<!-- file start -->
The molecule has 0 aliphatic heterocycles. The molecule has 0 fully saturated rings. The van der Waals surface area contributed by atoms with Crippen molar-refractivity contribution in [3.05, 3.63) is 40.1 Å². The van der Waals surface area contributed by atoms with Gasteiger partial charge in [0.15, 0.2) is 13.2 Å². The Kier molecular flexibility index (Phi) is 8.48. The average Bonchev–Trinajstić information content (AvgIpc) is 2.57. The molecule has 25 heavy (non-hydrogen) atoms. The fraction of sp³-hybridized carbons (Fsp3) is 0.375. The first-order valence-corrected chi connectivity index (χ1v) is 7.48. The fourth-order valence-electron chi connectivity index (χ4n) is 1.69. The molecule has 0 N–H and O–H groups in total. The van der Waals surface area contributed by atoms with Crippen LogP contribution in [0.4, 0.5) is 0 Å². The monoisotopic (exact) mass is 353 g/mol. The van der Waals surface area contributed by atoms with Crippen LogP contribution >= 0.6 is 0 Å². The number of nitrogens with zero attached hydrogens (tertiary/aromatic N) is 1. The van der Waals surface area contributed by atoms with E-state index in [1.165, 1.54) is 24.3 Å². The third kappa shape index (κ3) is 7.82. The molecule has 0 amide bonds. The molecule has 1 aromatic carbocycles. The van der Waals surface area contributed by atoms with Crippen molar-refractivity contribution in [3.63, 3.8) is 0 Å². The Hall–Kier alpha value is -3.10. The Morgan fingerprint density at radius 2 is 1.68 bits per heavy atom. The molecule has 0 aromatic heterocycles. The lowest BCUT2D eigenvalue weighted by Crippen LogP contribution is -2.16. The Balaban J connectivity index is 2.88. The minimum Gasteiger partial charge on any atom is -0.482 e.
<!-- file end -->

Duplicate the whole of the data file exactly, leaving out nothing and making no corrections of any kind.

The molecule has 0 aliphatic heterocycles. The molecule has 0 fully saturated rings. The van der Waals surface area contributed by atoms with Crippen molar-refractivity contribution in [3.05, 3.63) is 40.1 Å². The van der Waals surface area contributed by atoms with Gasteiger partial charge in [0.15, 0.2) is 13.2 Å². The Kier molecular flexibility index (Phi) is 8.48. The average Bonchev–Trinajstić information content (AvgIpc) is 2.57. The molecule has 25 heavy (non-hydrogen) atoms. The fraction of sp³-hybridized carbons (Fsp3) is 0.375. The first-order valence-corrected chi connectivity index (χ1v) is 7.48. The fourth-order valence-electron chi connectivity index (χ4n) is 1.69. The molecule has 0 N–H and O–H groups in total. The van der Waals surface area contributed by atoms with Crippen LogP contribution in [0.4, 0.5) is 0 Å². The monoisotopic (exact) mass is 353 g/mol. The van der Waals surface area contributed by atoms with Crippen LogP contribution >= 0.6 is 0 Å². The number of nitrogens with zero attached hydrogens (tertiary/aromatic N) is 1. The van der Waals surface area contributed by atoms with E-state index in [1.165, 1.54) is 24.3 Å². The third kappa shape index (κ3) is 7.82. The molecule has 0 amide bonds. The molecule has 1 aromatic carbocycles. The van der Waals surface area contributed by atoms with Crippen molar-refractivity contribution in [3.63, 3.8) is 0 Å². The Hall–Kier alpha value is -3.10. The Morgan fingerprint density at radius 2 is 1.68 bits per heavy atom. The molecule has 0 aromatic heterocycles. The lowest BCUT2D eigenvalue weighted by Crippen LogP contribution is -2.16. The Balaban J connectivity index is 2.88. The minimum Gasteiger partial charge on any atom is -0.482 e.